Charles River no longer exist, or at least the building I was in doesn’t exist. Most of the jobs from my youth no longer exist. Baggers are a thing of the past. The rat factory is closed down. I haven’t seen a truck or security guard from Guardian guard service in a decade, they likely are not around anymore. Comics are no longer drawn by hand, instead done on a computer. Layouts are done on a computer instead of gluing stories onto master sheets. My daughter will not know what I am talking about when I tell her about these things. These jobs are gone, a footnote in history to be forgotten like the cobbler and blacksmith. I have seen stories where robots are cooking meals and matching the quality of a chef. I call BS but who am I to argue. When you take the human element away from certain jobs than what is the point? You can say that you are saving cost but have you accounted for the cost of interaction? How do people meet, fall in love, argue, share ideas, or flirt if you take away the means for those things to take place? At what point are we so isolated that the majority of people end up like me 2 years ago going through their own Hikikomori with no job to draw them out. At what point do we start investing in ourselves instead of the bottom line? When the line hits bottom where do we go from there?
To be continued…

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Liar, Liar, pants on F.I.R.E.

If you are one of the people who are surfing the internet looking for information on how to retire early then you have found articles and websites dedicated to the F.I.R.E. movement, Financially Independent Retire Early. Most of these stories feature people who saved a good portion of their income and had enough after a certain period of time to leave their jobs and tour the world or live in a cabin in the middle of nowhere while typing their financial manifestoes.
The biggest lie these websites love to pass along is that anyone can do this. This is the same mentality that had Mitt Romney telling reporters that he thought middle class started at $250,000. The people who have accomplished this goal are in the upper middle class and those who do something similar under that threshold are referred to as bums, no debt but living in poverty.
The other aspect of these stories that people tend to overlook is the obvious advantage that these people have over the majority of the population, inherited wealth, no student loan debt, six figure salaries, or households with two six figure incomes. The message is always the same afterwards, anyone can do this. Not everyone is like you.
I fall into the category of people who make around $35,000 a year. I have good benefits and no debt except for a laptop and a house. The laptop will be paid off in a few months. I am on schedule to pay off the house in 5-6 years, but when it comes to savings there is about $10,000 in various accounts and other assets far from what would be needed to retire early. On my income, the odds of having enough to retire even at 65 is about 1 in a bazillion. The sad reality is that 52% of Americans don’t have enough in savings to pay an unexpected $500 bill and only 62% of the population that can work does work. That means 38% of working age individuals are either retired, disabled, unemployed, or choose not to work. Translate the numbers into what it really means and most Americans are living paycheck to paycheck with no future in sight.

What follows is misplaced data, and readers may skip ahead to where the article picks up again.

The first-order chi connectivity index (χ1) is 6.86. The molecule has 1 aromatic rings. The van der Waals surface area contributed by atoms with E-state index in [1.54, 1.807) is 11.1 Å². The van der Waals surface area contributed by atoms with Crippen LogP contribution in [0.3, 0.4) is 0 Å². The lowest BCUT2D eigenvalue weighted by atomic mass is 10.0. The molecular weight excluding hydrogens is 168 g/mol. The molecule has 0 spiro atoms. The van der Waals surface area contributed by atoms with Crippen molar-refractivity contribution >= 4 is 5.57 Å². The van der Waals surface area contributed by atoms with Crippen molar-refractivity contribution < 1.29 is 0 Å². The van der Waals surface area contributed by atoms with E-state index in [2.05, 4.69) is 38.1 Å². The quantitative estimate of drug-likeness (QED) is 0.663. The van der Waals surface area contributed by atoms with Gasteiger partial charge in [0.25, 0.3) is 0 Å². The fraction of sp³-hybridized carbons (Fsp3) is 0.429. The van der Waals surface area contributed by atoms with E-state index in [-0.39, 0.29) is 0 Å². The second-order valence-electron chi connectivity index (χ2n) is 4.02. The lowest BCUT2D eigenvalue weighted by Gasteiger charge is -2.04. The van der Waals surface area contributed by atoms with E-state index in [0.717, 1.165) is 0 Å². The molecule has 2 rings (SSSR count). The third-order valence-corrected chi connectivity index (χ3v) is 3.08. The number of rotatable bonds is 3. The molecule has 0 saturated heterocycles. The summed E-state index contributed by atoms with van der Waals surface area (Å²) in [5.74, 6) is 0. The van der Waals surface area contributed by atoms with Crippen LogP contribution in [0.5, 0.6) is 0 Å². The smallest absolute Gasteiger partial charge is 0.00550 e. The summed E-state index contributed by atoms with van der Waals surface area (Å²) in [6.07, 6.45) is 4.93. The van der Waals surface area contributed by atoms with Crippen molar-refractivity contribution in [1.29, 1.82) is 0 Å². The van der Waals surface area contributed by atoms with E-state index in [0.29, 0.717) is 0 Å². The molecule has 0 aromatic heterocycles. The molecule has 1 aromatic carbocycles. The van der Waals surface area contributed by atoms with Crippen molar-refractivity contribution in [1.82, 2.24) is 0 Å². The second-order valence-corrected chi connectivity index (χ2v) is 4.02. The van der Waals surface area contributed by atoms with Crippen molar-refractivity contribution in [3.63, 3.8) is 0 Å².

Is early retirement truly feasible for the average American, no. to say otherwise is to feed hope to those that are already seeking answers to a better life. Does this mean that Americans shouldn’t try to better their situations and live a more meaningful life, no. There are resources available to live a financially secure life even on a lower income. It takes some work, but if one really tries hard enough, they can get out of debt and take control of their lives where others have failed. Dave Ramsey has his famous book Total Money Makeover that is very effective if one follows the principles in it.
Stressed caused by finances can cause people to make bad choices and spiral further into debt instead of climbing out. So, making changes to better one’s situation or finding a solution to that feeling of hopelessness is important. This article isn’t saying there isn’t something to learn from these people that retired early, good for them. What I am saying is that here and there we can find things to take from their experiences to make our lives better. For example, Mr. Money Mustache was able to retire early, at the age of 30. While this is impossible for most of us, what we can learn is how he is able to live on only $25,000 a year with a household of 4. He rides a bike to work and other places around town. His house is paid off, something most of us neglect doing because payments are “low.” He eats at home most days and the wife and him rarely go out for drinks or dinner.
While it may appear appropriate to blame others for our situation, there is one thing we all can take away from these stories, the responsibility of our personal situations comes down to us and how we handle it. We should, under no circumstances, wait for some financial messiah to come save us. We are the masters of our own choices and when we eat out, buy some luxury item we can’t afford or buy a house that is out of our price range we are the ones who put ourselves in that situation. We can’t blame the realtor for telling us we can afford it, or the car salesman for telling us that a seven-year payment plan is really good for an automobile. We are the ones who should know better. Let’s face it, if we really wanted to stick it to the man we would live frugally and watch as the stock market took a big dump in everyone’s portfolios and laugh as people in three pieces suits applied for part time jobs at the local Starbucks and asked if they have benefits for new employees.